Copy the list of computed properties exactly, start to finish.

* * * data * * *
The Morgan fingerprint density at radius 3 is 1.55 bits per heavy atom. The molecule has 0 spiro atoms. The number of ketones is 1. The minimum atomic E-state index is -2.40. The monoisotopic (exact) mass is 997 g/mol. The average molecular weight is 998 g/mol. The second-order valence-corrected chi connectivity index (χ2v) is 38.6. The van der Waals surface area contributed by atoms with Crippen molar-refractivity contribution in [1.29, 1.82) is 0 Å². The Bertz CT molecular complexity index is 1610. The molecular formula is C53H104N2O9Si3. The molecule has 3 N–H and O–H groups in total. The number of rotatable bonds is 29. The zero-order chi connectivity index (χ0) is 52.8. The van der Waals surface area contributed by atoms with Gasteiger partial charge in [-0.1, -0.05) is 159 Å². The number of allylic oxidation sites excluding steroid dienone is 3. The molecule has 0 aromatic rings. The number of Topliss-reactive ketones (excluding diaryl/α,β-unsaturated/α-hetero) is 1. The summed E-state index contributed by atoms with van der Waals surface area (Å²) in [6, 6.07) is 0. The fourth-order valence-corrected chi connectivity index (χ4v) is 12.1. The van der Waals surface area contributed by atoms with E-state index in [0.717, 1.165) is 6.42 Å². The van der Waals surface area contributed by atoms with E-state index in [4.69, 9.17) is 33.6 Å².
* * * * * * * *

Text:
The Morgan fingerprint density at radius 3 is 1.55 bits per heavy atom. The molecule has 0 spiro atoms. The number of ketones is 1. The minimum atomic E-state index is -2.40. The monoisotopic (exact) mass is 997 g/mol. The average molecular weight is 998 g/mol. The second-order valence-corrected chi connectivity index (χ2v) is 38.6. The van der Waals surface area contributed by atoms with Crippen molar-refractivity contribution in [1.29, 1.82) is 0 Å². The Bertz CT molecular complexity index is 1610. The molecular formula is C53H104N2O9Si3. The molecule has 3 N–H and O–H groups in total. The number of rotatable bonds is 29. The zero-order chi connectivity index (χ0) is 52.8. The van der Waals surface area contributed by atoms with Gasteiger partial charge in [-0.1, -0.05) is 159 Å². The number of allylic oxidation sites excluding steroid dienone is 3. The molecule has 0 aromatic rings. The number of Topliss-reactive ketones (excluding diaryl/α,β-unsaturated/α-hetero) is 1. The summed E-state index contributed by atoms with van der Waals surface area (Å²) in [6, 6.07) is 0. The fourth-order valence-corrected chi connectivity index (χ4v) is 12.1. The van der Waals surface area contributed by atoms with E-state index in [0.717, 1.165) is 6.42 Å². The van der Waals surface area contributed by atoms with E-state index in [4.69, 9.17) is 33.6 Å².